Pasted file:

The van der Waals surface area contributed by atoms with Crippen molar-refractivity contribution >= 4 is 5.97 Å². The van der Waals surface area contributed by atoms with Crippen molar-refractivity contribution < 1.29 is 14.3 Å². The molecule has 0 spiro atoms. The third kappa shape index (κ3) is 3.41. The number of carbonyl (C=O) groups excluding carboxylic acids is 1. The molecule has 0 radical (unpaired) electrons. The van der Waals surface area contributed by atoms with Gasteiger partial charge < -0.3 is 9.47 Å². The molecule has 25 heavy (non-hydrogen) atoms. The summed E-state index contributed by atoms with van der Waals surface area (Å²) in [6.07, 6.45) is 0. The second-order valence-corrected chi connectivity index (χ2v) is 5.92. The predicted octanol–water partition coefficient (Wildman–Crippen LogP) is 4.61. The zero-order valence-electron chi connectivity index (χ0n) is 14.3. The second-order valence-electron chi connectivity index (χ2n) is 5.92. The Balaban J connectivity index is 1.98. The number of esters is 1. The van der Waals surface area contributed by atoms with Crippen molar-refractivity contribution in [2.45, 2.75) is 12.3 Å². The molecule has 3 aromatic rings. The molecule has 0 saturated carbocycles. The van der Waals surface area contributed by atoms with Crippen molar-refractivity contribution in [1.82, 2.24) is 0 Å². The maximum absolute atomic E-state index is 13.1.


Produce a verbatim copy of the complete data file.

The van der Waals surface area contributed by atoms with Crippen molar-refractivity contribution >= 4 is 5.97 Å². The van der Waals surface area contributed by atoms with Crippen molar-refractivity contribution < 1.29 is 14.3 Å². The molecule has 0 spiro atoms. The third kappa shape index (κ3) is 3.41. The number of carbonyl (C=O) groups excluding carboxylic acids is 1. The molecule has 0 radical (unpaired) electrons. The van der Waals surface area contributed by atoms with Gasteiger partial charge < -0.3 is 9.47 Å². The molecule has 25 heavy (non-hydrogen) atoms. The summed E-state index contributed by atoms with van der Waals surface area (Å²) in [6.07, 6.45) is 0. The second-order valence-corrected chi connectivity index (χ2v) is 5.92. The predicted octanol–water partition coefficient (Wildman–Crippen LogP) is 4.61. The zero-order valence-electron chi connectivity index (χ0n) is 14.3. The second-order valence-electron chi connectivity index (χ2n) is 5.92. The Balaban J connectivity index is 1.98. The number of esters is 1. The van der Waals surface area contributed by atoms with Crippen molar-refractivity contribution in [2.45, 2.75) is 12.3 Å². The molecule has 3 aromatic rings. The molecule has 0 saturated carbocycles. The van der Waals surface area contributed by atoms with Crippen molar-refractivity contribution in [1.82, 2.24) is 0 Å². The maximum absolute atomic E-state index is 13.1.